Real estate investors have long enjoyed a number of unique tax benefits, from the tax deductibility of depreciation, to the ability to defer capital gains with a like-kind 1031 exchange. And beyond these core tax benefits of real estate investing itself, Congress has, from time to time over the years, provided additional tax incentives for particular types of real estate development opportunities, as a way to further guide where real estate developers may direct their capital. The latest version, created under the recent Tax Cuts and Jobs Act (TCJA) of 2017, is the so-called Qualified Opportunity Fund (QOF), which offers some especially unique tax benefits for those who are willing to invest in certain low-income areas designated as “Qualified Opportunity Zones”.
Specifically, investing into a QOF offers the ability to defer tax on capital gains from the sale of existing property that are reinvested within 180 days into a QOF (including not only a rollover of real estate proceeds akin to a 1031 exchange, but even allowing the rollover of capital gains from intangible assets like stocks), subsequent basis increases on deferred capital gains reinvested into a QOF after five years (and again after seven years), and the complete elimination of capital gains tax on growth attributable to gain reinvested in a QOF (if the QOF is held for at least 10 years).
The caveat, however, is that, in order to receive the full array of QOF benefits, the latest date (according to the current tax code) that gains on the sale of assets can be invested into a QOF is December 31, 2019. Past that date, investors will begin to at least partially lose out on basis increases and, thanks to what’s widely assumed to be poor drafting, potentially lose out on other future tax benefits as well. Furthermore, the deferral of the gains on the funds used in the initial investment isn’t perpetual. Gains timely reinvested into a QOF will become taxable (except for any basis increases received after years 5 and 7) at the end of 2026 (or when the QOF is sold, if sooner).
Meanwhile, despite the attractive tax benefits, advisors should exercise caution and perform their normal investment due diligence before jumping in with both feet. Bad investments with good tax attributes are, at the end of the day, still bad investments. Questions such as “What are the management team’s qualifications?”, “What are the expenses to investors of the fund?” and “What sort of assets (which, by their very nature, are illiquid) will the fund be targeting?” are all essential to answer. Not to mention the actual merits and growth or income opportunity of the particular real estate investment itself.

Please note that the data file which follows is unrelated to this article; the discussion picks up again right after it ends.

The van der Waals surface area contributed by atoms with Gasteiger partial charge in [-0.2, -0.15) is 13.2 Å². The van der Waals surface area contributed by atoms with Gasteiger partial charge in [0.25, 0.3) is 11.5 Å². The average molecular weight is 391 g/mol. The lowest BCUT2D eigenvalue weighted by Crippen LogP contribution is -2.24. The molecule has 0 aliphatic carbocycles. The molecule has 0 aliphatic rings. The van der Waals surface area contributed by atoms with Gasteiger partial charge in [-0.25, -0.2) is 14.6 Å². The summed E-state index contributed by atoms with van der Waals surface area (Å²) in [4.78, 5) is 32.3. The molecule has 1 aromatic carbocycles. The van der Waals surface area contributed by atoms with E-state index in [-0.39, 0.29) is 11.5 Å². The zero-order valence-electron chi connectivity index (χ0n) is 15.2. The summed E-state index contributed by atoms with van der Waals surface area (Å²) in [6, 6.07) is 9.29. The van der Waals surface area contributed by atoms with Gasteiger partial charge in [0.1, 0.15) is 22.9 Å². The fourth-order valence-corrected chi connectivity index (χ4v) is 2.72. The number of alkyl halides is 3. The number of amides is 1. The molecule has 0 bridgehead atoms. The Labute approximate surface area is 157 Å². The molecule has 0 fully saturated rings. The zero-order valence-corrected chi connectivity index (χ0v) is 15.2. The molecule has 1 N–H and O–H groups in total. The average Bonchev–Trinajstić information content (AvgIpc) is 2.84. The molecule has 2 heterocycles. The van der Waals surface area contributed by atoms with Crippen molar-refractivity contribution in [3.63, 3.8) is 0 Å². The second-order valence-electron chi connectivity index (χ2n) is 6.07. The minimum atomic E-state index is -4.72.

Nonetheless, investors who have sold appreciated assets within the past 180 days, or plan to do so in the near future, should evaluate the merits of investing into a QOF. However, the reality is that many investors’ tax planning needs will be better served by using existing strategies, including 1031 exchanges, charitable trusts, and simply holding on to existing assets – all of which may provide tax benefits, including indefinite tax deferral, and the opportunity for a future step-up in basis at death that a QOF does not provide.
(Michael’s Note: This post was written by Jeffrey Levine, CPA/PFS, CFP®, CWS®, MSA. Jeff is the Director of Advisor Education for Kitces.com, CEO and Director of Financial Planning for BluePrint Wealth Alliance (where he drives the firm’s vision of delivering a unique, modern approach to the financial, tax, and estate planning), and is the Lead Creator and Content Expert for Savvy IRA Planning®, offered through Horsesmouth. Jeff is a recipient of the Standing Ovation award, presented by the AICPA Financial Planning Division, and was named to the 2017 class of 40 Under 40 by InvestmentNews. Previously, Jeffrey served as Ed Slott and Company’s Chief Retirement Strategist, where his ability to simplify the complex laws that govern individual retirement accounts, combined with his unique blend of humor and tax planning, was first recognized. Jeffrey continues to be an active speaker, traveling the country each year to educate thousands of Financial Advisors, CPAs, Attorneys and consumers on retirement, tax, and estate planning strategies. You can follow Jeff on Twitter @CPAPlanner and via his personal website
In December of 2017, the Tax Cuts and Jobs Act (TCJA) was signed into law by President Donald Trump, bringing about the largest rewrite of the Federal Tax Code in more than thirty years. While a handful of changes, such as the new lower income tax rates, Section 199A qualified business income (QBI) deduction, and state and local tax (SALT) tax deduction limitation, have received the lion’s share of the headlines, other less-publicized changes may have a larger impact for certain investors/taxpayers.